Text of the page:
Will be ahead of G8 Summit
The Cayman Islands government anticipates it will attend a “three Ts meeting” with the UK government in the run-up to the G8 summit on 15 June.
The meeting title refers to trade, tax and transparency – the UK agenda for the G8 Summit – and is likely to address tax information exchange, company secrecy and other financial transparency issues raised by the UK government in recent months.
UK newspaper The Guardian reported on Tuesday, 4 June, that Prime Minister David Cameron had “summoned” the UK’s overseas territories and Crown dependencies to a meeting one week prior to the summit of G8 leaders, which will be held in Northern Ireland.
Cayman Islands Premier Alden McLaughlin said a local delegation is likely to attend a meeting, but cautioned that the situation is changing all the time and “the nature of the meeting is still very much up in the air”.
Mr. Cameron wants the British territories to sign the Convention on Mutual Administrative Assistance in Tax Matters, but the plan faces hostility from the territories, The Guardian reported. The Cayman Islands government has been in contact with the other overseas territories and Crown dependencies on the topic, but Mr. McLaughlin did not comment on the outcome of the discussions.
“We’ve been addressing those issues and that situation is very fluid. We’ve had a conference call with virtually all of the overseas territories and Crown dependencies yesterday [Monday],” he said. “I don’t want to make any statements, which indicate any sort of commitment, except to say that we are very engaged in the process.”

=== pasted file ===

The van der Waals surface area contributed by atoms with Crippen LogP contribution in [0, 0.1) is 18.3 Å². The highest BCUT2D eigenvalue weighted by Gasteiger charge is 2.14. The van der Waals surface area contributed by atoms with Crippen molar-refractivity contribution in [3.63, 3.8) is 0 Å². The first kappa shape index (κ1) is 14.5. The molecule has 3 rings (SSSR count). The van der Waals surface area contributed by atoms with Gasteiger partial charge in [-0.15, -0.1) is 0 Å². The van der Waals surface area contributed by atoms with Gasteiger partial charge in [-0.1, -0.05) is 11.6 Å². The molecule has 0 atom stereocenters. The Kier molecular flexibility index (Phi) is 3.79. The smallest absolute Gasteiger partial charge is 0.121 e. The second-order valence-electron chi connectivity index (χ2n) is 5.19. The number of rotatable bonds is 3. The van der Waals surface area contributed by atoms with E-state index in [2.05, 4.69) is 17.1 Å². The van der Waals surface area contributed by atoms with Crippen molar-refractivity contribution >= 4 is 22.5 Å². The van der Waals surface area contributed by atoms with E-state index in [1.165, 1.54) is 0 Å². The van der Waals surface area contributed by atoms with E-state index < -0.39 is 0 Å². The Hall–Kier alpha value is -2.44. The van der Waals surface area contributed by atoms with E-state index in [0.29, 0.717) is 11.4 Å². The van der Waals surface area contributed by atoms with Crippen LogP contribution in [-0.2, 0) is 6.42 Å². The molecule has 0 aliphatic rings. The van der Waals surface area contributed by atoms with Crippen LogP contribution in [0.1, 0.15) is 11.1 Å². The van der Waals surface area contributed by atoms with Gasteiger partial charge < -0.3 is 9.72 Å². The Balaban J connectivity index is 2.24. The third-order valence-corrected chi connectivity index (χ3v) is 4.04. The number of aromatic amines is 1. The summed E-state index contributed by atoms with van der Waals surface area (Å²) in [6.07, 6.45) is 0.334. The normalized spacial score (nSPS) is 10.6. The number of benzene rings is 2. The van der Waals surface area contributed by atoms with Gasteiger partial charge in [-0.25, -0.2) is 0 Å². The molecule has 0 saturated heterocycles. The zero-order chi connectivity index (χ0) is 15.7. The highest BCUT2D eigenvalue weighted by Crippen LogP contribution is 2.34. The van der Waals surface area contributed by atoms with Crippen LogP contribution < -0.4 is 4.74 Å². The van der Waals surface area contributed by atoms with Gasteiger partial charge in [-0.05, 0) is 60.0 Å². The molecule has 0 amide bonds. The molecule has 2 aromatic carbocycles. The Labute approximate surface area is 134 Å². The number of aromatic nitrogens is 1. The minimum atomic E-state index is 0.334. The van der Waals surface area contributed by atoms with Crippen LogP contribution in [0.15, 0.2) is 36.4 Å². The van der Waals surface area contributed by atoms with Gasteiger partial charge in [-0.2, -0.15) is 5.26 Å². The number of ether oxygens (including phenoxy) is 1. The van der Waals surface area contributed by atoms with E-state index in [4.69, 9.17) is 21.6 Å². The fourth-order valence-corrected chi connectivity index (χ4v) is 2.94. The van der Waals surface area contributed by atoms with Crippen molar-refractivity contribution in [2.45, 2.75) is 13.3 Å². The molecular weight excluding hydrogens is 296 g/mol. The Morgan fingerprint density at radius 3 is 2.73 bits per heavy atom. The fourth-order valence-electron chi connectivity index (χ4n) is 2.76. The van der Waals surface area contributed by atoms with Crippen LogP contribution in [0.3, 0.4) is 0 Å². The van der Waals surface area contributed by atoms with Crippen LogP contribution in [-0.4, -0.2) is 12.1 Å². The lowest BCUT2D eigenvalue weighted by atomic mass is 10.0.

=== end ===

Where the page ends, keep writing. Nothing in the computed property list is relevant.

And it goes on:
The convention developed by the Organisation for Economic Cooperation and Development provides for all possible forms of administrative cooperation between states in the assessment and collection of taxes, in particular with the aim of combating tax avoidance and evasion.
It is a tax information exchange and enforcement mechanism that comes in addition to OECD tax information exchange agreements, which are bilateral and upon request only. The Cayman Islands government has signed TIEAs with 31 countries.
The convention on mutual assistance in tax matters, in turn, can serve as a basis for other multilateral forms of information exchange including on request, spontaneous and automatic. It also facilitates joint audits, simultaneous tax examinations, tax examinations abroad, assistance in recovery and the service of documents.
The Cayman Islands already reports the aggregated interest income from bank accounts belonging to European citizens to the respective tax authorities in Europe under the EU Savings Tax Directive.
In April, the Cayman Islands government also committed to participating in a G5 pilot programme that is going to be modelled on the US Foreign Account Tax Compliance Act, a law governing the reporting of bank account information of US taxpayers by banks and other financial institutions outside the United States.
It is expected that the G5 pilot will seek additional data and bank account information such as names, addresses, date of birth, account numbers, account balances and details of payments made into the accounts. The pilot programme is also likely to demand the sharing of information on accounts held by entities such as companies and trusts and require that the ultimate beneficial ownership of companies and trusts be identified.
In a letter to all Crown dependencies and overseas territories, Prime Minister Cameron wrote in May that in addition to processes governing the exchange of information, the quality and accuracy of the information is important. “We need to know who really owns and controls each and every company,” he wrote, saying this would require public registries available to law enforcement and tax collectors.
In the letter, Mr. Cameron also urged the territories to join the Multilateral Convention on Mutual Assistance in Tax Matters.